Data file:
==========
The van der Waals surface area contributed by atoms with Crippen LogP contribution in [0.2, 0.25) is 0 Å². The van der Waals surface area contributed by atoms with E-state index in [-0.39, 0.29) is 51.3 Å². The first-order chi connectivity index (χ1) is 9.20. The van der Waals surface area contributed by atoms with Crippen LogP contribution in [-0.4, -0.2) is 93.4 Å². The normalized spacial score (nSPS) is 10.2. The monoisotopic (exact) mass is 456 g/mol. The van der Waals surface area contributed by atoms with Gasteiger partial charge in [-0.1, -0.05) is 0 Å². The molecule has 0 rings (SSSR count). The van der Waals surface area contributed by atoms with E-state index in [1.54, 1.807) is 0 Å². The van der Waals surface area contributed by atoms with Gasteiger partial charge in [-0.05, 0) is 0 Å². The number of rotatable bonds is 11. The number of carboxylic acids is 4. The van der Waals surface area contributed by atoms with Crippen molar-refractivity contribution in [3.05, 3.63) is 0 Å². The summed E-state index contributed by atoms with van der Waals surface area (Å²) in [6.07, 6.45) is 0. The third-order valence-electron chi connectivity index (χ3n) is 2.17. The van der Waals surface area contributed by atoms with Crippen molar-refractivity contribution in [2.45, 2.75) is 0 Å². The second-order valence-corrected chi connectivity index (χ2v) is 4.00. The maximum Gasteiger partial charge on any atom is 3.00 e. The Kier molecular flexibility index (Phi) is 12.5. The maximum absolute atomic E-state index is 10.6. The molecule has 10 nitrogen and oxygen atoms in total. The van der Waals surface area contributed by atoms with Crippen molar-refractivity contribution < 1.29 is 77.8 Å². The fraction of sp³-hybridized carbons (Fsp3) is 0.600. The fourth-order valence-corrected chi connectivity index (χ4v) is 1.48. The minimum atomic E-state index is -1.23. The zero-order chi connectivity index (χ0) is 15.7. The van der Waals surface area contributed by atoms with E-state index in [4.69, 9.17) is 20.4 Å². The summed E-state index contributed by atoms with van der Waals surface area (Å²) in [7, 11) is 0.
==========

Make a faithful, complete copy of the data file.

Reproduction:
The van der Waals surface area contributed by atoms with Crippen LogP contribution in [0.2, 0.25) is 0 Å². The van der Waals surface area contributed by atoms with E-state index in [-0.39, 0.29) is 51.3 Å². The first-order chi connectivity index (χ1) is 9.20. The van der Waals surface area contributed by atoms with Crippen LogP contribution in [-0.4, -0.2) is 93.4 Å². The normalized spacial score (nSPS) is 10.2. The monoisotopic (exact) mass is 456 g/mol. The van der Waals surface area contributed by atoms with Gasteiger partial charge in [-0.1, -0.05) is 0 Å². The molecule has 0 rings (SSSR count). The van der Waals surface area contributed by atoms with E-state index in [1.54, 1.807) is 0 Å². The van der Waals surface area contributed by atoms with Gasteiger partial charge in [-0.05, 0) is 0 Å². The number of rotatable bonds is 11. The number of carboxylic acids is 4. The van der Waals surface area contributed by atoms with Crippen molar-refractivity contribution in [3.05, 3.63) is 0 Å². The summed E-state index contributed by atoms with van der Waals surface area (Å²) in [6.07, 6.45) is 0. The third-order valence-electron chi connectivity index (χ3n) is 2.17. The van der Waals surface area contributed by atoms with Crippen molar-refractivity contribution in [2.45, 2.75) is 0 Å². The second-order valence-corrected chi connectivity index (χ2v) is 4.00. The maximum Gasteiger partial charge on any atom is 3.00 e. The Kier molecular flexibility index (Phi) is 12.5. The maximum absolute atomic E-state index is 10.6. The molecule has 10 nitrogen and oxygen atoms in total. The van der Waals surface area contributed by atoms with Crippen molar-refractivity contribution < 1.29 is 77.8 Å². The fraction of sp³-hybridized carbons (Fsp3) is 0.600. The fourth-order valence-corrected chi connectivity index (χ4v) is 1.48. The minimum atomic E-state index is -1.23. The zero-order chi connectivity index (χ0) is 15.7. The van der Waals surface area contributed by atoms with E-state index in [4.69, 9.17) is 20.4 Å². The summed E-state index contributed by atoms with van der Waals surface area (Å²) in [7, 11) is 0.